Advocate says patience will pay off for hemp stakeholders in Guyana

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Hemp stakeholders in Guyana say the country’s Ministry of Agriculture is finally moving to set rules that will advance the cause of hemp production.

Long-time hemp advocate Michael Kirton, an executive with newly formed Hempair International, said Minister of Agriculture Zulfikar Mustapha has assured him a regulatory body and framework are being readied.

“The wave of enthusiasm is sweeping through Regions Six and 10 with eager farmers and potential hemp farmers, youth, young adults and women eagerly waiting for the final green light to commence hemp production,” Kirton said during a forum last Thursday in Georgetown.

2022 Hemp Bill

An Industrial Hemp Bill passed by Guyana’s National Assembly in 2022 called for the establishment of an Industrial Hemp Regulatory Authority (IHRA) but the body has yet to be formed and issue specific regulations. As conceived in the bill, IHRA is to administer licensing, set cultivation quotas and collaborate with the Customs Anti Narcotic Unit in the monitoring of production.

The 2022 Industrial Hemp Bill decriminalized hemp cultivation under a dividing line between hemp and marijuana at 0.3% THC and set a relatively strict basic framework.

The legislation empowers authorities to search producers’ premises and seize property if they are suspected of growing without a permit. Unlicensed hemp operators could be fined up to $500,000 and receive one-year prison sentences.

Also, IHRA board members could face fines of $200,000 for failing to disclose conflicts of interest or for disclosing information that relates to the work of the Authority.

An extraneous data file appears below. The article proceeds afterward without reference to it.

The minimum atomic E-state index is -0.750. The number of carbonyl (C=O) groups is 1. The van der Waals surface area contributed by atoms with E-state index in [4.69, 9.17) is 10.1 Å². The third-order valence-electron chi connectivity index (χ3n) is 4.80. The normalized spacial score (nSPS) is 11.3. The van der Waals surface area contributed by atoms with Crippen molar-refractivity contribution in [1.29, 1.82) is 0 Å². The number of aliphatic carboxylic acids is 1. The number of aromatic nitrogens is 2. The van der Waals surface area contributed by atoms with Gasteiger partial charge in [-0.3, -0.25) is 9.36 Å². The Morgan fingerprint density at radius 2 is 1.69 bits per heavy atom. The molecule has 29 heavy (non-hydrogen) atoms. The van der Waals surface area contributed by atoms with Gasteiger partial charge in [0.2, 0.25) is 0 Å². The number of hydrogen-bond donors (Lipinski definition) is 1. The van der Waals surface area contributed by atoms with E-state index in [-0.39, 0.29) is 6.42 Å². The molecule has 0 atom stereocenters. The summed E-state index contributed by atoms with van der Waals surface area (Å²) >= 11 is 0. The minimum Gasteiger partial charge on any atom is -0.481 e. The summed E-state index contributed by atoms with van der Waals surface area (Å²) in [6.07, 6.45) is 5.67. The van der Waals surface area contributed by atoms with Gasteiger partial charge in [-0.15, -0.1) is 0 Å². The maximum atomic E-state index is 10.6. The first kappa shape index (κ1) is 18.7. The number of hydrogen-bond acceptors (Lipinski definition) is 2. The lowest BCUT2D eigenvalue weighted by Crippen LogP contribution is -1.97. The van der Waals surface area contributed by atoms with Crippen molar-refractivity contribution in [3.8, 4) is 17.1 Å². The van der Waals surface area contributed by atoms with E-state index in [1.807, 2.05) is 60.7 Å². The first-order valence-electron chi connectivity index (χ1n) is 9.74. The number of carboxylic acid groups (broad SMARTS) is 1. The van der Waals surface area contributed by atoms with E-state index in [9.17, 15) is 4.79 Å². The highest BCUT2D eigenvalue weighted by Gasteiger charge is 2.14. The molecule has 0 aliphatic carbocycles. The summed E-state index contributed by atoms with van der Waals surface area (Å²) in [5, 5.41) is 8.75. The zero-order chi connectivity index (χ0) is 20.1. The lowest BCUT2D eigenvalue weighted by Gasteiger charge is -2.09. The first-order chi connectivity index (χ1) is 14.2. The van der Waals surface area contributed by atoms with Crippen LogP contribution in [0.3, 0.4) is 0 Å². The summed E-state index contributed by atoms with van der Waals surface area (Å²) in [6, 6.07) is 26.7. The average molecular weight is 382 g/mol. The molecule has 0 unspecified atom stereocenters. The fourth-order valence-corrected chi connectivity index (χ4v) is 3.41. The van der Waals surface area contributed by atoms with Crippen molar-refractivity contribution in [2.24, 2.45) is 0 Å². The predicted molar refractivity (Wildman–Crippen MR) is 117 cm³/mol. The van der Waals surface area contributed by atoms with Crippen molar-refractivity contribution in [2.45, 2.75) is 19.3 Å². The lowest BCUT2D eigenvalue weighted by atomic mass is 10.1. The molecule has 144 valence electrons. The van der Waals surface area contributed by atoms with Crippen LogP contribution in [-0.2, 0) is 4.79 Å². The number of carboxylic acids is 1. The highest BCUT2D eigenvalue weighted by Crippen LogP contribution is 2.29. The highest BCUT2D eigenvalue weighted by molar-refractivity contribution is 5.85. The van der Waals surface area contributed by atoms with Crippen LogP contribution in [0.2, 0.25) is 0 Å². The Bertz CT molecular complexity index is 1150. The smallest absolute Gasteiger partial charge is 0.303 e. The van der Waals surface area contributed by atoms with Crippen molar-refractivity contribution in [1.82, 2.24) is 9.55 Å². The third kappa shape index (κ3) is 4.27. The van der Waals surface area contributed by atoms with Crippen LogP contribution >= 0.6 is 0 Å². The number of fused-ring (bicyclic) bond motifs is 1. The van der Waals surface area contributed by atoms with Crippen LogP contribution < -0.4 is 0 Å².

Projects are planned

As Guyana’s hemp legislation advanced beginning in March 2022, the government said it had already staked out two locations to demonstrate hemp’s potential in the country’s Regions Six and 10. At Kuru Kururu near Silica City, new settlements are planned: one to relieve overpopulation in Georgetown, the country’s capital; and one at Mara, an old sugar plantation located in the East Berbice-Corentyne region.

The operation in Kuru Kururu can be organic because “the land has never been touched,” Kirton said when the projects were announced. The initiative in that location is envisioned as a prototype for the development of hemp supply chains in each of Guyana’s ten administrative regions.

Boost for ag sector?

The Guyanese government sees hemp production as a way to create jobs and shore up the agriculture sector, which has seen declines in key crops such as rice and sugarcane – a staple crop that has collapsed by more than 50% in recent years. Estimates hold that 30,000-50,000 farmers are out of work.

Advocates have said that once hemp production is scaled, the country could initially find export markets for some raw products. They see economic benefits not only from hemp farming and processing but also noted knock-on potential commerce in the marketing, banking, insurance and retailing sectors.

Supporters have cited studies they say show that planting 100,000 hectares (~250,000 acres) could create 40,000-50,000 sustainable jobs, bringing economic development through carbon credits and from a wide range of outputs from hemp grain and stalks.

Long, winding road

Hemp has traveled a long road in Guyana after stakeholders first identified its potential more than a decade ago when they suggested a domestic hemp industry could employ idle farmers. The government ruled out the legalization of hemp farming at the time, with the country’s Minister of State rationalizing a continued ban over Guyana’s notoriety as a port for drug traffickers.

Kirton, who has advocated for hemp in Guyana since the beginning, said he had kept the faith that a hemp industry would finally be seeded by the government.

“Some said it will never happen, but this is reality,” he said during last week’s forum. “Many of my friends deserted me. Some told me I would die before I lived to see it.

With reporting by

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